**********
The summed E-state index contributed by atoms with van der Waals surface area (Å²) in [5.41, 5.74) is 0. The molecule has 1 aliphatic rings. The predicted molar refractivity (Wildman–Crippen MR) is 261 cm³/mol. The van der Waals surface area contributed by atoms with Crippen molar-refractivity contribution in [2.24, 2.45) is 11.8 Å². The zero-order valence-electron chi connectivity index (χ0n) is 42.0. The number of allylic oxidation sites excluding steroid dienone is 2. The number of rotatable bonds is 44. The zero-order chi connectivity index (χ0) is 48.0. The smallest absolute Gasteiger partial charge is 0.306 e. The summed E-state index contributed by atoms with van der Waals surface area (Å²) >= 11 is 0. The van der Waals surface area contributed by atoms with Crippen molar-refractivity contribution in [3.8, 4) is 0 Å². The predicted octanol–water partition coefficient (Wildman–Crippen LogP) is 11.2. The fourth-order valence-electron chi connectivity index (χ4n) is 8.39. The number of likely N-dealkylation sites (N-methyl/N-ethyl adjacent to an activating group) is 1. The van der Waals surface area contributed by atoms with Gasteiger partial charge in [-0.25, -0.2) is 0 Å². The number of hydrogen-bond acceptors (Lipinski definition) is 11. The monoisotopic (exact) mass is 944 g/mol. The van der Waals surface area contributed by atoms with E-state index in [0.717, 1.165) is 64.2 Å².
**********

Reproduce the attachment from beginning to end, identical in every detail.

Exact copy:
The summed E-state index contributed by atoms with van der Waals surface area (Å²) in [5.41, 5.74) is 0. The molecule has 1 aliphatic rings. The predicted molar refractivity (Wildman–Crippen MR) is 261 cm³/mol. The van der Waals surface area contributed by atoms with Crippen molar-refractivity contribution in [2.24, 2.45) is 11.8 Å². The zero-order valence-electron chi connectivity index (χ0n) is 42.0. The number of allylic oxidation sites excluding steroid dienone is 2. The number of rotatable bonds is 44. The zero-order chi connectivity index (χ0) is 48.0. The smallest absolute Gasteiger partial charge is 0.306 e. The summed E-state index contributed by atoms with van der Waals surface area (Å²) >= 11 is 0. The van der Waals surface area contributed by atoms with Crippen molar-refractivity contribution in [3.8, 4) is 0 Å². The predicted octanol–water partition coefficient (Wildman–Crippen LogP) is 11.2. The fourth-order valence-electron chi connectivity index (χ4n) is 8.39. The number of likely N-dealkylation sites (N-methyl/N-ethyl adjacent to an activating group) is 1. The van der Waals surface area contributed by atoms with Gasteiger partial charge in [-0.25, -0.2) is 0 Å². The number of hydrogen-bond acceptors (Lipinski definition) is 11. The monoisotopic (exact) mass is 944 g/mol. The van der Waals surface area contributed by atoms with E-state index in [0.717, 1.165) is 64.2 Å².